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Grades 9-12

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Article

Plant/Arthropod Interactions

Not all arthropods are equal in the eyes of plants. To attract helpful ones and fend off harmful ones, plants use their important chemical and mechanical attributes.

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Article

Living and Working in Antarctica Safely

Each year, more than 1,000 researchers and support staff travel to Antarctica. It's Ferris's job to make sure that each one has safety training, plus the right supplies and transportation.

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Article

Who Are the Plants?

There are 10 divisions in the plant kingdom. The largest order, flowering plants, has 235,000 species. The smallest, gingkoes, has a single species. Learn more about the orders in the kingdom Plantae.

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Diagram

Types of Compound Leaves

Is your compound leaf pinnate or palmate? And if it's pinnate, is it pinnate odd, pinnate even, or twice pinnate? Find the answers easily with this illustrated guide.

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Diagram

Types of Antennae

Arthropods may use antennae to touch, smell, and even hear the world. But that doesn't mean that all of these appendages look the same. From featherlike to clubbed, see the wide variety of antennae.

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Image Gallery

Arthropod Morphology

From metamorphosis and types of antennae to the parts of a spider and a grasshopper, take an illustrated look at arthropod morphology with this collection of guides.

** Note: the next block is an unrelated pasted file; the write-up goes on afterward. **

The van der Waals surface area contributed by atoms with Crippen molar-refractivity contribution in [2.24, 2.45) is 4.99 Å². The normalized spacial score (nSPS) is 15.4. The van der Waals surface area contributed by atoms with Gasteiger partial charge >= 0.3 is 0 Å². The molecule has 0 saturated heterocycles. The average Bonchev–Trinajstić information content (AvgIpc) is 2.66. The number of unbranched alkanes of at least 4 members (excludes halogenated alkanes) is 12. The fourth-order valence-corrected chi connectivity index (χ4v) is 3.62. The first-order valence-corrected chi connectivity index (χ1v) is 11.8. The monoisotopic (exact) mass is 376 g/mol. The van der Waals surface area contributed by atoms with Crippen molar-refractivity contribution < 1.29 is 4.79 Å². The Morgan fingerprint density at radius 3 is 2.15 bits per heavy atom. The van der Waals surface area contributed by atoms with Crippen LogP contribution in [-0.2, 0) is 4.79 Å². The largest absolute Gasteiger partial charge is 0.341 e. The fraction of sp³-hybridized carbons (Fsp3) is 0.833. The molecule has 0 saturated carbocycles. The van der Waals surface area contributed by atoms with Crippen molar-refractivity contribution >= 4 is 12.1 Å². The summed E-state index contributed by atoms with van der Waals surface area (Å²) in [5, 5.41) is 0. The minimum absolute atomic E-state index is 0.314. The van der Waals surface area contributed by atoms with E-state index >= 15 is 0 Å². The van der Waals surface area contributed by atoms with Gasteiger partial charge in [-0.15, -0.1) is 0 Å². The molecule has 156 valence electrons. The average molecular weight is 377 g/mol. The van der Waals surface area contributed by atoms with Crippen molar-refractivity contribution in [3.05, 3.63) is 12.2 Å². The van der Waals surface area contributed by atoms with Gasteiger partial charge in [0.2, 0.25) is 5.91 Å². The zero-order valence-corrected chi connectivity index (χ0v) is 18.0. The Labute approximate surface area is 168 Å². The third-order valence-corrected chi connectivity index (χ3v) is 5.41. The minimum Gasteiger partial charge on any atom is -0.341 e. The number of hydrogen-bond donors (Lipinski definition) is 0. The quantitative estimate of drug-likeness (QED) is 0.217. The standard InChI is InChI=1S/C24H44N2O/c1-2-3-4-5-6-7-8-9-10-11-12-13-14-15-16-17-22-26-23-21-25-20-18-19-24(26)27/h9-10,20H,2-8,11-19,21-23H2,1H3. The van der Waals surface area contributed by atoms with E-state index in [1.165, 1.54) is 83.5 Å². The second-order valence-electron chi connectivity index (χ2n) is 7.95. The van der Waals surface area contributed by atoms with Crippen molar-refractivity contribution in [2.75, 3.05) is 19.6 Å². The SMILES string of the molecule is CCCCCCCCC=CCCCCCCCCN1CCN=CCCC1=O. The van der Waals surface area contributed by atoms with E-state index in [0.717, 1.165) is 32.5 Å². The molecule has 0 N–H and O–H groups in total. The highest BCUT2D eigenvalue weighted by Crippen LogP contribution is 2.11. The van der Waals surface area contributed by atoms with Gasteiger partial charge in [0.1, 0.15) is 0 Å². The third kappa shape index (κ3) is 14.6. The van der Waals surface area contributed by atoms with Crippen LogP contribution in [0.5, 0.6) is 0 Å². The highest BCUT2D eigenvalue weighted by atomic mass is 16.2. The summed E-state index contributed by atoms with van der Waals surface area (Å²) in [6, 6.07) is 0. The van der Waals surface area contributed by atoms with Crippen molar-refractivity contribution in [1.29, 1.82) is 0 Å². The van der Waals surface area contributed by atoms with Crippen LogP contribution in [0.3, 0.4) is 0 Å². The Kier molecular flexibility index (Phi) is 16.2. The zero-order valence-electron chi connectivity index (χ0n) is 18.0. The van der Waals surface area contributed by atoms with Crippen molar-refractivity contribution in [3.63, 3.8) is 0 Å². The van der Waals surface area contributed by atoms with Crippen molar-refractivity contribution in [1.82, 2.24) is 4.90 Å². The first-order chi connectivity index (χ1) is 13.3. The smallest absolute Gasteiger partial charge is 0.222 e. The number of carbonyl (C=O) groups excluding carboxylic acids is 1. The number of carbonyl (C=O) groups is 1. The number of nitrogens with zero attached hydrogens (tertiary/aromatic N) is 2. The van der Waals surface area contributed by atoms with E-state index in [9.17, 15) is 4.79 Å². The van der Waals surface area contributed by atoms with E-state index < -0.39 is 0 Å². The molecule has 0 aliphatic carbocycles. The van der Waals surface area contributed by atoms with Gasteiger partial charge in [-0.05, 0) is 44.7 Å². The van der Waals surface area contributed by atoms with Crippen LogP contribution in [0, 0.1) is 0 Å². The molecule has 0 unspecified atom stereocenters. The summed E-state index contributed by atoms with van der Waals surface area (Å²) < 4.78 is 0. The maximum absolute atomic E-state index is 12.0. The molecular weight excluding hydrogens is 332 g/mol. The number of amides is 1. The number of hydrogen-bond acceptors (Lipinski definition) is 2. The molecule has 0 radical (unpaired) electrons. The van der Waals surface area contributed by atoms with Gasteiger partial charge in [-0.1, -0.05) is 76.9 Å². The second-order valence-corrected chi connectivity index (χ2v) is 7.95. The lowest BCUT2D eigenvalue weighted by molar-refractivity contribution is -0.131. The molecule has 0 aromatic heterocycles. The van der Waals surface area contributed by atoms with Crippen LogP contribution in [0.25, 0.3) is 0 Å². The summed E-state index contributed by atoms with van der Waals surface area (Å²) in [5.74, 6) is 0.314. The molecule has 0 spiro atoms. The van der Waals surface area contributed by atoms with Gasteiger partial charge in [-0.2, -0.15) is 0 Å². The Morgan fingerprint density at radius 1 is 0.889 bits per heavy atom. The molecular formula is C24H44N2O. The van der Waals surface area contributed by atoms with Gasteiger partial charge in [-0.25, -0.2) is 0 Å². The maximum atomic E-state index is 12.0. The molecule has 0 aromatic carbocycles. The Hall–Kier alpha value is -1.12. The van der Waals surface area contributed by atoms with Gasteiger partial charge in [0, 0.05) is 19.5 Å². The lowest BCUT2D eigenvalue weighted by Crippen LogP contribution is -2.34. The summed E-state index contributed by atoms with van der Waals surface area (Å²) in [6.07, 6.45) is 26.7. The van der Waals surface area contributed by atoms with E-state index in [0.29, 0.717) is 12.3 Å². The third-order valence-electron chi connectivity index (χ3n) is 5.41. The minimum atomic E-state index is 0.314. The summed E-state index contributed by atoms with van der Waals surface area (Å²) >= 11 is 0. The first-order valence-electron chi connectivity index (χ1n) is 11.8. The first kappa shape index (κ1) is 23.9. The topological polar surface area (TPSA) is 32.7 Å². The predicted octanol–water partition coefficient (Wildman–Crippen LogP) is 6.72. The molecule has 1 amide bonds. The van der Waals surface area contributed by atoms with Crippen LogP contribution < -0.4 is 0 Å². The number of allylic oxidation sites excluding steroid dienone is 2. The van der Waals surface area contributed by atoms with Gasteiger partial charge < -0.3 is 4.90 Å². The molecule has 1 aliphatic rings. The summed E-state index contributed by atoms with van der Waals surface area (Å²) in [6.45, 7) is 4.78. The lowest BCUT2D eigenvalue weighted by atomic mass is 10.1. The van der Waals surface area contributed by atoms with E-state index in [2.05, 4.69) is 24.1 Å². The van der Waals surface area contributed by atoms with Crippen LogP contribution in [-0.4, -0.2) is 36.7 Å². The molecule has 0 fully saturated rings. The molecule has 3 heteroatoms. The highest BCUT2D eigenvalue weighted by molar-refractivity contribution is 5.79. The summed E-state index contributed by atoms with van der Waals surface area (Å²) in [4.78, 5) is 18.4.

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Article

Some Background on Antarctica

Despite extremely harsh conditions, about 3,500 people go to work in Antarctica each year. And the number of research applications is on the rise. What, exactly, is so alluring about Antarctica?

Keeping a journal

Article

Letter from Stephanie: Keeping a Journal

"Keeping a good journal is kind of like having an extra brain," says this glacial geologist. Find out what Shipp records in her second brain when she's conducting field research in Antarctica. 

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Article

Day & Night Cycles

In Antarctica, the Sun never sets during the summer or rises during the winter. But do you know why? Learn the answer from a researcher who summers in the land of constant daylight.

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Article

Katabatic Winds

While out at sea, Shipp's ship hit a windstorm that was nasty by anyone's definition—wind speeds of 80 knots (70 mph). Learn why it's not uncommon for wind speeds to reach 200 mph in Antarctica.

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